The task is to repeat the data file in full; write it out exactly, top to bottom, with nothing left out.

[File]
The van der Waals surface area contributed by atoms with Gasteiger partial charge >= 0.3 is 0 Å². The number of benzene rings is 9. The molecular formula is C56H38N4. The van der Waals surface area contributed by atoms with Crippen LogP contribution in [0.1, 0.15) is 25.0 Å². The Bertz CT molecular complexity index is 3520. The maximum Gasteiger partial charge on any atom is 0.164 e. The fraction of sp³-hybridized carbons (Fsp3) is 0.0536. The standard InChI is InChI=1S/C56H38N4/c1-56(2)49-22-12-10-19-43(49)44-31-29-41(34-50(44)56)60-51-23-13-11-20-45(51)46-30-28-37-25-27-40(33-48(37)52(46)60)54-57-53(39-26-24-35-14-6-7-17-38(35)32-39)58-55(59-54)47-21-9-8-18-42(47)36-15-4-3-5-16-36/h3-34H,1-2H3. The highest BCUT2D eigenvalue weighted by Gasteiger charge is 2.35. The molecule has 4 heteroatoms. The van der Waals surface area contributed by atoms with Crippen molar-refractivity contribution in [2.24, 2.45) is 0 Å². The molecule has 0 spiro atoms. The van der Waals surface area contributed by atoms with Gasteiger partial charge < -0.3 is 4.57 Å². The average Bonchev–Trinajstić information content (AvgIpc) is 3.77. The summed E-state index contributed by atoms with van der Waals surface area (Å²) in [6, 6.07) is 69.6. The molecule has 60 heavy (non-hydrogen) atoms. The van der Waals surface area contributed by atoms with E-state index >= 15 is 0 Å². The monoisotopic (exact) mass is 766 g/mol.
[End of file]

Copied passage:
The van der Waals surface area contributed by atoms with Gasteiger partial charge >= 0.3 is 0 Å². The number of benzene rings is 9. The molecular formula is C56H38N4. The van der Waals surface area contributed by atoms with Crippen LogP contribution in [0.1, 0.15) is 25.0 Å². The Bertz CT molecular complexity index is 3520. The maximum Gasteiger partial charge on any atom is 0.164 e. The fraction of sp³-hybridized carbons (Fsp3) is 0.0536. The standard InChI is InChI=1S/C56H38N4/c1-56(2)49-22-12-10-19-43(49)44-31-29-41(34-50(44)56)60-51-23-13-11-20-45(51)46-30-28-37-25-27-40(33-48(37)52(46)60)54-57-53(39-26-24-35-14-6-7-17-38(35)32-39)58-55(59-54)47-21-9-8-18-42(47)36-15-4-3-5-16-36/h3-34H,1-2H3. The highest BCUT2D eigenvalue weighted by Gasteiger charge is 2.35. The molecule has 4 heteroatoms. The van der Waals surface area contributed by atoms with Crippen molar-refractivity contribution in [2.24, 2.45) is 0 Å². The molecule has 0 spiro atoms. The van der Waals surface area contributed by atoms with Gasteiger partial charge < -0.3 is 4.57 Å². The average Bonchev–Trinajstić information content (AvgIpc) is 3.77. The summed E-state index contributed by atoms with van der Waals surface area (Å²) in [6, 6.07) is 69.6. The molecule has 60 heavy (non-hydrogen) atoms. The van der Waals surface area contributed by atoms with E-state index >= 15 is 0 Å². The monoisotopic (exact) mass is 766 g/mol.